From The Normans in Europe:
In the beginning of time when yet there was nought, two regions lay on each side of chaos, To the north Niflheim, the abode of mist and snow, and cloud and cold. To the south, Muspell, where it is so hot and bright that it burns, and none may tread save those who have a heritage there.The king of that country is Surtr, who guards the land with a flaming sword. When the hot blasts from Muspell met the cold rime and frost that came out of Niflheim, the frost melted by the might of Surtr, and became a great giant, Ymir, the sire of all the frost giants. But besides the giant, the ice-drops as they melted formed a cow, on whose milk Ymir fed; and as she licked the rime-covered stones, a man named Buri arose, who was the father of Odin and his brethren. These are the Aesir, or good gods, and between these and the frost giants war arose, till at last Ymir was slain and all his race but one. From this one sprang the later race of frost giants.
With the body of the giant Odin made the world. The sea and waters are his blood; earth his flesh; the rocks his bones; pebbles his teeth and jaws; his skull was raised aloft and the heavens were made of it; the clouds are his brains. But the sun, moon, and stars are formed of the fires which came out of Muspell. These Odin fixed in the heavens, and ordered their goings. Odin, the father of all (Allfadir) next made man, and gave him a soul which shall never perish, though the body decay.
Odin was the greatest of the gods.
Next to him comes Frigga, his wife, who knows the fate of all men, though she never reveals it.
Then Thor, his first-born son - the Thunderer - the chiefest of gods for strength, the sworn foe of the old frost giants, the tamer and queller of all unholy things.
Next Baldr, of fairest face and hair, the mildest spoken of the gods, type of purity and innocence.
These, with Freyr, who rules over, rain and sunshine and the fruitfulness of the earth; and Freyia, the goddess of love; and many others, live in Midgard, the centre of the earth.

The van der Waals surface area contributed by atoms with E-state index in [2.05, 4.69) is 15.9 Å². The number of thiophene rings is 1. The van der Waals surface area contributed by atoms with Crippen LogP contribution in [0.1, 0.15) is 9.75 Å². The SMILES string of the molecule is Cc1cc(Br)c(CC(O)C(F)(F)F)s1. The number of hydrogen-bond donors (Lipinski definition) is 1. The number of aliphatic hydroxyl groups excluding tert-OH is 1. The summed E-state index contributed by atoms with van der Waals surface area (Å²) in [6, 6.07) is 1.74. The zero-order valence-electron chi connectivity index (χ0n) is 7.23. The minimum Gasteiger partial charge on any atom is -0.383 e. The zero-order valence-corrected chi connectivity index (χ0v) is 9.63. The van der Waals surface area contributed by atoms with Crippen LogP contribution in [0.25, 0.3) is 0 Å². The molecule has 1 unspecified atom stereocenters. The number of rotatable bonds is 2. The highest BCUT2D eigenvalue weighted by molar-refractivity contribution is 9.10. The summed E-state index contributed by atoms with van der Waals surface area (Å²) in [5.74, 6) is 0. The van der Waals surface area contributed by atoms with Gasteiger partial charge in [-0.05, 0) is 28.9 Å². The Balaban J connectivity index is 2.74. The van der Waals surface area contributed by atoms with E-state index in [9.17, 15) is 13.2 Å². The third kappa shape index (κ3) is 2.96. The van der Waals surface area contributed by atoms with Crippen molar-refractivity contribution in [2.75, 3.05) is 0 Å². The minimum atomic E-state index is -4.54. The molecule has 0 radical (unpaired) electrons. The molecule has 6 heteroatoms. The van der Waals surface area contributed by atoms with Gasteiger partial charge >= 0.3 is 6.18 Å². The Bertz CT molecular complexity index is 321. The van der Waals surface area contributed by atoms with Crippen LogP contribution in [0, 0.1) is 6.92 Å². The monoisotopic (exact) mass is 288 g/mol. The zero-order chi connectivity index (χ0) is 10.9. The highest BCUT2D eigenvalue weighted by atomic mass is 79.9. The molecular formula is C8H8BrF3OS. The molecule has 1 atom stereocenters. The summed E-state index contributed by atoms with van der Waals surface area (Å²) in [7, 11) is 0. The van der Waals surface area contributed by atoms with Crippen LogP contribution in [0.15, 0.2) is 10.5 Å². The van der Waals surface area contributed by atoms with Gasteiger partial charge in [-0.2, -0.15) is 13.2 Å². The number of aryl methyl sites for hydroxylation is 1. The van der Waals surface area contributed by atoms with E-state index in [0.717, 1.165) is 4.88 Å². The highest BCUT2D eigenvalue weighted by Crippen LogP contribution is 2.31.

Here they have built themselves a castle, Asgard, high above the earth, whence they can see all that goes on among mortals. Here shall the good live with Odin after death, while the wicked shall go to Niflheim (hell), the place of darkness and of cold.
But these simple myths were mingled with those of a more savage and sterner character.
Odin is not the All-father alone, but the God of Battle (Valfadir) as well, and as such is worshipped by bloody sacrifices. Instead of the peaceful after-life in Midgard, men look forward to Valhalla - the Hall of the Slain - where those who die in battle shall feast with Odin. There, their pastime shall be to fight with each other from dawn till mealtime, when they ride back to Valhalla and sit down to drink. Those who die of sickness or old age shall go to hell; the murderers and the foresworn to Na, a region formed of adders' backs wattled together, whose heads spit venom and form streams in which these shall wade for ever.
Meanwhile among the gods there is strife and woe. Of the children of the old frost giants, one Loki had been fostered by Odin, and brought up among his children, to their ruin. Fair of face is he, but a traitor, ill-tempered. deceitful, and of fickle mood.
With the rise of the traitor the golden age of the Aesir, or the good gods, is at an end, and the old quarrels between them and the frost giants are resumed. Yet so long as Baldr lived, sin and wickedness could not prevail on earth, nor could the ancient race triumph over the Aesir. To kill Baldr, therefore, was Loki's constant aim, and by treachery he succeeded. The gods, warned by the soothsayers that Baldr was doomed to die, made him free from death by sickness, or stones or trees, or beast or bird; and rejoicing in their triumph, found harmless pastime in shooting at Baldr and smiting him with stones, while he remained unharmed. One tree, the mistletoe, they had not named, and Loki, making arrows of it, gave them into the hands of Hodr, the blind god. Armed with these weapons he joined his brethren in the sport and shooting, slew fair Baldr, who went to hell. Loki indeed fell before the vengeance of Thor, but the doom of the gods was sealed; and, heralded by three winters with no summer in between, "the twilight of the gods" drew on. Then Surtr, the primeval god, should at last come forth, and hurling fire over the world, destroy the gods, both good and bad. Then should arise another heaven, where the worthy dead should dwell with Surtr, and Balder the Beautiful should thither return from hell.